The UIDAI has taken two successive governments in India and the entire world for a ride. It identifies nothing. It is not unique. The entire UID data has never been verified and audited. The UID cannot be used for governance, financial databases or anything. It’s use is the biggest threat to national security since independence. – Anupam Saraph 2018

When I opposed Aadhaar in 2010 , I was called a BJP stooge. In 2016 I am still opposing Aadhaar for the same reasons and I am told I am a Congress die hard. No one wants to see why I oppose Aadhaar as it is too difficult. Plus Aadhaar is FREE so why not get one ? Ram Krishnaswamy

First they ignore you, then they laugh at you, then they fight you, then you win.-Mahatma Gandhi

In matters of conscience, the law of the majority has no place.Mahatma Gandhi

“The invasion of privacy is of no consequence because privacy is not a fundamental right and has no meaning under Article 21. The right to privacy is not a guaranteed under the constitution, because privacy is not a fundamental right.” Article 21 of the Indian constitution refers to the right to life and liberty -Attorney General Mukul Rohatgi

“There is merit in the complaints. You are unwittingly allowing snooping, harassment and commercial exploitation. The information about an individual obtained by the UIDAI while issuing an Aadhaar card shall not be used for any other purpose, save as above, except as may be directed by a court for the purpose of criminal investigation.”-A three judge bench headed by Justice J Chelameswar said in an interim order.

Legal scholarUsha Ramanathandescribes UID as an inverse of sunshine laws like the Right to Information. While the RTI makes the state transparent to the citizen, the UID does the inverse: it makes the citizen transparent to the state, she says.

Good idea gone bad
I have written earlier that UID/Aadhaar was a poorly designed, unreliable and expensive solution to the really good idea of providing national identification for over a billion Indians. My petition contends that UID in its current form violates the right to privacy of a citizen, guaranteed under Article 21 of the Constitution. This is because sensitive biometric and demographic information of citizens are with enrolment agencies, registrars and sub-registrars who have no legal liability for any misuse of this data. This petition has opened up the larger discussion on privacy rights for Indians. The current Article 21 interpretation by the Supreme Court was done decades ago, before the advent of internet and today’s technology and all the new privacy challenges that have arisen as a consequence.Rajeev Chandrasekhar, MP Rajya Sabha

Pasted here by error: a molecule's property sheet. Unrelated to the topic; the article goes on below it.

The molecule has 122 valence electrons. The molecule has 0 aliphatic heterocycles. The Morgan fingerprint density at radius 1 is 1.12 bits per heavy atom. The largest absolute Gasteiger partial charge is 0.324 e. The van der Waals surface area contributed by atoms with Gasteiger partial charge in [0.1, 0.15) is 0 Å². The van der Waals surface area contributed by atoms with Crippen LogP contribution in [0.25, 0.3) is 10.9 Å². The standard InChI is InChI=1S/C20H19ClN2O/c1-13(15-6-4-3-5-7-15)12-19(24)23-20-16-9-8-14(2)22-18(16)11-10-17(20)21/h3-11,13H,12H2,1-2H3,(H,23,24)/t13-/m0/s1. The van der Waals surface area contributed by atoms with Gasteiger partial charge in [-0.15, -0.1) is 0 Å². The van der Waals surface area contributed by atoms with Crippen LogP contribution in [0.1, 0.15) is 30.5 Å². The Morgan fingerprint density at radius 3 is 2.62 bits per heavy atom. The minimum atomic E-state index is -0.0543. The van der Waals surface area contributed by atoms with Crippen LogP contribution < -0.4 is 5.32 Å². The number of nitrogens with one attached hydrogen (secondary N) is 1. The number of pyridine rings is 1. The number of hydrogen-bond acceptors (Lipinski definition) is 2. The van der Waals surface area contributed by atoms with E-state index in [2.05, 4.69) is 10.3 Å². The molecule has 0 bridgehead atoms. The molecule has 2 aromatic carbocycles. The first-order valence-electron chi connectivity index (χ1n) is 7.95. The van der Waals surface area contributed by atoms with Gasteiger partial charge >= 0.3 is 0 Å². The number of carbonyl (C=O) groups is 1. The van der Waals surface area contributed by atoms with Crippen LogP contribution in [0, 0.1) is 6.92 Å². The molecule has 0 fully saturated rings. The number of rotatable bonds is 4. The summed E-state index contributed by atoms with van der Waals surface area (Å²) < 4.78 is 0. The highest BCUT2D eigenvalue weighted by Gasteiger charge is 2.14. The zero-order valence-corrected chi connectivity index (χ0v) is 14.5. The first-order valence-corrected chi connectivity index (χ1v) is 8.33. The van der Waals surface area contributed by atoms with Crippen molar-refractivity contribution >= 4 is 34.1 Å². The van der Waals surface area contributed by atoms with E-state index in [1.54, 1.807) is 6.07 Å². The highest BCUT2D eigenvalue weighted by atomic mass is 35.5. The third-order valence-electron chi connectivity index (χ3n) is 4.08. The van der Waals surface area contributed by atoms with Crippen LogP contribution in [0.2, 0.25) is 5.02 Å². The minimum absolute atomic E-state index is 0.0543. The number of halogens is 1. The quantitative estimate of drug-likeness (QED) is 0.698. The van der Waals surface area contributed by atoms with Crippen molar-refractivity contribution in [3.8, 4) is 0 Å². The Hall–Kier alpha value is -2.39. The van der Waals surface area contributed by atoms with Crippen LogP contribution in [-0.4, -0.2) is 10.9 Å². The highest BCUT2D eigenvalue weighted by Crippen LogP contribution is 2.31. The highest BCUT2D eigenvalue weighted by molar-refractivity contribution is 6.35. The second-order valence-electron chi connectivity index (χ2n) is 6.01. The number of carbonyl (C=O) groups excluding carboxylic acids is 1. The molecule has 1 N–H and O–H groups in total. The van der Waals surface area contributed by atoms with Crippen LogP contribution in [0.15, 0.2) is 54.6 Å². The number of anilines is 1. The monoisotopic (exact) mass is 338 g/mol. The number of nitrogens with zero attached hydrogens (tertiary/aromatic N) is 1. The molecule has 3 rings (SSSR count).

“What is Aadhaar? There is enormous confusion. That Aadhaar will identify people who are entitled for subsidy. No. Aadhaar doesn’t determine who is eligible and who isn’t,” Jairam Ramesh

But Aadhaar has been mythologised during the previous government by its creators into some technology super force that will transform governance in a miraculous manner. I even read an article recently that compared Aadhaar to some revolution and quoted a 1930s historian, Will Durant.Rajeev Chandrasekhar, Rajya Sabha MP

“I know you will say that it is not mandatory. But, it is compulsorily mandatorily voluntary,” Jairam Ramesh, Rajya Saba April 2017.

August 24, 2017: The nine-judge Constitution Bench rules that right to privacy is “intrinsic to life and liberty”and is inherently protected under the various fundamental freedoms enshrined under Part III of the Indian Constitution

"Never doubt that a small group of thoughtful, committed citizens can change the World; indeed it's the only thing that ever has"

“Arguing that you don’t care about the right to privacy because you have nothing to hide is no different than saying you don’t care about free speech because you have nothing to say.” -Edward Snowden

In the Supreme Court, Meenakshi Arora, one of the senior counsel in the case, compared it to living under a general, perpetual, nation-wide criminal warrant.

Had never thought of it that way, but living in the Aadhaar universe is like living in a prison. All of us are treated like criminals with barely any rights or recourse and gatekeepers have absolute power on you and your life.

Announcing the launch of the#BreakAadhaarChainscampaign, culminating with events in multiple cities on 12th Jan. This is the last opportunity to make your voice heard before the Supreme Court hearings start on 17th Jan 2018. In collaboration with @no2uidand@rozi_roti.

UIDAI's security seems to be founded on four time tested pillars of security idiocy

1) Denial

2) Issue fiats and point finger

3) Shoot messenger

4) Bury head in sand.

God Save India

Friday, August 4, 2017

11699 - Do you want to be a Bot? - TNN

August 2, 2017, 4:31 PM IST Pritish Nandy in Extraordinary Issue | India | TOI